As we discussed in the first post of this series, consumerization and mobility will remain macro drivers of security for the foreseeable future, and force us to stare down network anarchy. We can certainly go back into the security playbook and deal with an onslaught of unwieldy devices by implementing some kind of agentry on the devices to provide a measure of control. But results of this device-centric approach have been mixed. And that’s being kind.

On the other hand from a network security standpoint a device is a device is a device. Whether it’s a desktop sitting in a call center, a laptop in an airline club, or a smartphone traipsing around town, the goal of a network security professional is the same. Our network security charter is always to make sure those devices access the right stuff at the right time, and don’t have access to anything else. So we enforce segmented networks to restrict devices to certain trusted network zones. Remember: segmentation is your friend – and that model holds, up to a point. But here’s the rub in dealing with those pesky smartphones: the folks using these devices actually want to do stuff. You know, productive stuff – which requires access to data. The nerve of those folks. So just parking these devices in a proverbial Siberia on your network falls apart. Instead we have to figure out how to recognize these devices, make sure each device is properly configured, and then restrict it to only what the user legitimately needs to access.

But controlling the devices is only the first layer of the onion, and as you peel back layers your eyes start to tear. Are you crying? We won’t tell. The next layer is the user. Who has this device? Do they needs access to sensitive stuff? Is it a guest who wants Internet access? Is it a contractor whose access should expire after a certain number of days? Is it a finance team member who needs to use a tablet app on a warehouse floor? Is it the CEO, who basically does whatever he or she wants? Depending on the answer you would enforce a very different network security policy.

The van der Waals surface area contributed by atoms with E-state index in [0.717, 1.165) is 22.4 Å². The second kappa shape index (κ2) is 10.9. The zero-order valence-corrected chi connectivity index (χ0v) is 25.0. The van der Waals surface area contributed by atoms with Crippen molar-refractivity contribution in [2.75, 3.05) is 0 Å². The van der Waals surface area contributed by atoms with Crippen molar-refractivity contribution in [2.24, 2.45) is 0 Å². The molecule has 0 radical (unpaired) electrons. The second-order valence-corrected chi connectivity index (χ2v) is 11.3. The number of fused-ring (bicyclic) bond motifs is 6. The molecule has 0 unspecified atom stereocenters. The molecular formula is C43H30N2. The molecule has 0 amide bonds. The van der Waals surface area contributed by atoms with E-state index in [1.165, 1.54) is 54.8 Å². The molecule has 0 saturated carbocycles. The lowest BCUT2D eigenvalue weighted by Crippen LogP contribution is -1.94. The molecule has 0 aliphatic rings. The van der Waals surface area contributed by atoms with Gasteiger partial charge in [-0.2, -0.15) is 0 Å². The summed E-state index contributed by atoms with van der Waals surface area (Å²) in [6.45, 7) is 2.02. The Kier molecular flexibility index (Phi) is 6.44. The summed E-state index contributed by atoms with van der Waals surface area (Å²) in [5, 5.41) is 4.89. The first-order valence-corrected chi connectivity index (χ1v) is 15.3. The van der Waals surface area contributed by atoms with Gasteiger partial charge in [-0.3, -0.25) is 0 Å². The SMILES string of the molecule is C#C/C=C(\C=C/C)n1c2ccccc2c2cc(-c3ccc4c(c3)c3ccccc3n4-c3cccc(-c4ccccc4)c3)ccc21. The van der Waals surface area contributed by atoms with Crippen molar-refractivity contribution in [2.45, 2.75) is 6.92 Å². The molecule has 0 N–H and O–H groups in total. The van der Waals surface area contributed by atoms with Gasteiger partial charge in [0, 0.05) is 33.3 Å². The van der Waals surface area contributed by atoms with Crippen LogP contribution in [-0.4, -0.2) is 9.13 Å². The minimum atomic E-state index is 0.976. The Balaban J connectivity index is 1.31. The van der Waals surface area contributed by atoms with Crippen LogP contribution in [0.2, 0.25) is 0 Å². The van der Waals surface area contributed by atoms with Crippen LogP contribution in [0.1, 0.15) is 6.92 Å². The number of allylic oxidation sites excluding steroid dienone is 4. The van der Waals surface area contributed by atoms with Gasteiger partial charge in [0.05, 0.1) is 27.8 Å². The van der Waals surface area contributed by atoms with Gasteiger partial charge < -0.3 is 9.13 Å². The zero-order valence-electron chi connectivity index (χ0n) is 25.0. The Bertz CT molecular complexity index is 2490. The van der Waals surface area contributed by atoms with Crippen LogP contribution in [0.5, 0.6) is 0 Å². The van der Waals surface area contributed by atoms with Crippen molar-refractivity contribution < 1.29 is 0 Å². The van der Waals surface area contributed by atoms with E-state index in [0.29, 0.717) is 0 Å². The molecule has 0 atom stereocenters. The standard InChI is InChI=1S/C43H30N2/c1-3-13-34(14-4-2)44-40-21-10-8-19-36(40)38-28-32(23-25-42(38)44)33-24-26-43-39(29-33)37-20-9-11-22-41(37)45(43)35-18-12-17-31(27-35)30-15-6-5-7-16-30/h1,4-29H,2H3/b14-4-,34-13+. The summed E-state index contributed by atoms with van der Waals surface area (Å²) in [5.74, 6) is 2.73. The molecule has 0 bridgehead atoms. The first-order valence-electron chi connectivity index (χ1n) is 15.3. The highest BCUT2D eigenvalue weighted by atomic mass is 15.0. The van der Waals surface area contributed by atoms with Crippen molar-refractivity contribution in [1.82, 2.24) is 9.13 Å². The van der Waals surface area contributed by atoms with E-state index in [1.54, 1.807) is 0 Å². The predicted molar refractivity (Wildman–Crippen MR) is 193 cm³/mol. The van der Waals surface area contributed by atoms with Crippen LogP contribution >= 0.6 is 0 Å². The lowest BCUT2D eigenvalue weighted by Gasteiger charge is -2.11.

For lack of a better term, let’s call this context, and be clear that the idea of a generic network security policy no longer provides adequate granularity of protection as we move to this concept of any computing. It’s not enough to know which device the user uses – it gets down to who the user is and what they are entitled to access. Unfortunately that’s not something you can enforce exclusively on the device because it doesn’t: 1) know about the access policies within your enterprise, 2) have visibility into the network to figure out what the device is accessing, or 3) have the ability to interoperate with network security devices to enforce policies. The good news is that we have seen this before, and as good security historians we can draw parallels with how we initially embraced VPNs.

But there is a big difference from the past, when we could just install a VPN agent that downloaded a VPN access policy which worked with the perimeter VPN device. With smartphones we get extremely limited access to the mobile operating systems. These new operating systems were built with security much more strongly in mind – including from us – so mobile security agents don’t have nearly as deep access into what other apps are doing – that’s largely blocked by the sandbox model embraced by mobile operating systems. Simply put, the device doesn’t see enough to be able to enforce access policies without some deep, non-public access to the operating systems. But even that is generally not the stickiest issue with supporting these devices.

You cannot count on being able to install mobile security agents on mobile devices, particularly because many organizations support a BYOD (bring your own device) policy, and users may not accept security agents on their devices. Of course, you can declare they can’t access the network, which quickly becomes a Mexican stand-off. Isn’t there another way, which doesn’t require agents to implement at least basic control over which mobile devices gain access and what they can reach?

In fact there is. You should be looking for a network security device that can:

  1. Identify a mobile device and enforce device configuration policies.
  2. Have some idea of the user, and be able to understand the access rights of the user + device combination. For example, the CFO may be able to get to everything from their protected laptop, but be restricted if they use an app on their smartphone.
  3. Support the segmentation approach of the enterprise network – identifying users and devices is neat but academic until it enables you to restrict them to specific network segments.

And we cannot forget: we must be able to most of this without an agent on the smartphone. To bridge this mobile security gap, those are the criteria we need to satisfy. In the next post we will wrap up this series by dealing with some of the additional risk and operational issues of having multiple enforcement points to provide this kind of access control.